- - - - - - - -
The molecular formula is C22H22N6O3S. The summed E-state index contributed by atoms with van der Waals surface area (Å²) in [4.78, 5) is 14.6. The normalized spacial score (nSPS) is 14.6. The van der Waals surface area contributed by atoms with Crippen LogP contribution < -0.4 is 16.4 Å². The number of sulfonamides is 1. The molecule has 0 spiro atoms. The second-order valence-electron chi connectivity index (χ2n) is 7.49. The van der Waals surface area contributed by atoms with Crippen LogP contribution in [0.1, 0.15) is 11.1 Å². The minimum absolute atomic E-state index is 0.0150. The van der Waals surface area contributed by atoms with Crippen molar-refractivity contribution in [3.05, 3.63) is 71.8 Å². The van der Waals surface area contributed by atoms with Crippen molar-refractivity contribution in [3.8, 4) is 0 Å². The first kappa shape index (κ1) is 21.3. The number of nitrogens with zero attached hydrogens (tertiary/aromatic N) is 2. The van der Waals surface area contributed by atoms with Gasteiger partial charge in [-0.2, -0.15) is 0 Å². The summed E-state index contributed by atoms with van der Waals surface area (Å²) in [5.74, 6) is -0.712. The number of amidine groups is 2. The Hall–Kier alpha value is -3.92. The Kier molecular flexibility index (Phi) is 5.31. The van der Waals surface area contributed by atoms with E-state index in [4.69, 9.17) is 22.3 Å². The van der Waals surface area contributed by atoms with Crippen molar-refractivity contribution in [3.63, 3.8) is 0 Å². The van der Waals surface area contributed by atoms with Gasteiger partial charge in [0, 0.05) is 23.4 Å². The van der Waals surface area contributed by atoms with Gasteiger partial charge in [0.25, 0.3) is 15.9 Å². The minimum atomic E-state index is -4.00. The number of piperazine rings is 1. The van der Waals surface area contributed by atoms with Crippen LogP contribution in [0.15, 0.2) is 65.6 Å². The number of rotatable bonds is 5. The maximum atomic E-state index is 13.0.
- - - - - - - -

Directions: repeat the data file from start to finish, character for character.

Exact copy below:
The molecular formula is C22H22N6O3S. The summed E-state index contributed by atoms with van der Waals surface area (Å²) in [4.78, 5) is 14.6. The normalized spacial score (nSPS) is 14.6. The van der Waals surface area contributed by atoms with Crippen LogP contribution < -0.4 is 16.4 Å². The number of sulfonamides is 1. The molecule has 0 spiro atoms. The second-order valence-electron chi connectivity index (χ2n) is 7.49. The van der Waals surface area contributed by atoms with Crippen LogP contribution in [0.1, 0.15) is 11.1 Å². The minimum absolute atomic E-state index is 0.0150. The van der Waals surface area contributed by atoms with Crippen molar-refractivity contribution in [3.05, 3.63) is 71.8 Å². The van der Waals surface area contributed by atoms with Crippen molar-refractivity contribution in [3.8, 4) is 0 Å². The first kappa shape index (κ1) is 21.3. The number of nitrogens with zero attached hydrogens (tertiary/aromatic N) is 2. The van der Waals surface area contributed by atoms with Gasteiger partial charge in [-0.2, -0.15) is 0 Å². The summed E-state index contributed by atoms with van der Waals surface area (Å²) in [5.74, 6) is -0.712. The number of amidine groups is 2. The Hall–Kier alpha value is -3.92. The Kier molecular flexibility index (Phi) is 5.31. The van der Waals surface area contributed by atoms with E-state index in [4.69, 9.17) is 22.3 Å². The van der Waals surface area contributed by atoms with Crippen molar-refractivity contribution in [3.63, 3.8) is 0 Å². The van der Waals surface area contributed by atoms with Gasteiger partial charge in [0, 0.05) is 23.4 Å². The van der Waals surface area contributed by atoms with Gasteiger partial charge in [0.25, 0.3) is 15.9 Å². The minimum atomic E-state index is -4.00. The number of piperazine rings is 1. The van der Waals surface area contributed by atoms with Crippen LogP contribution in [0.15, 0.2) is 65.6 Å². The number of rotatable bonds is 5. The maximum atomic E-state index is 13.0.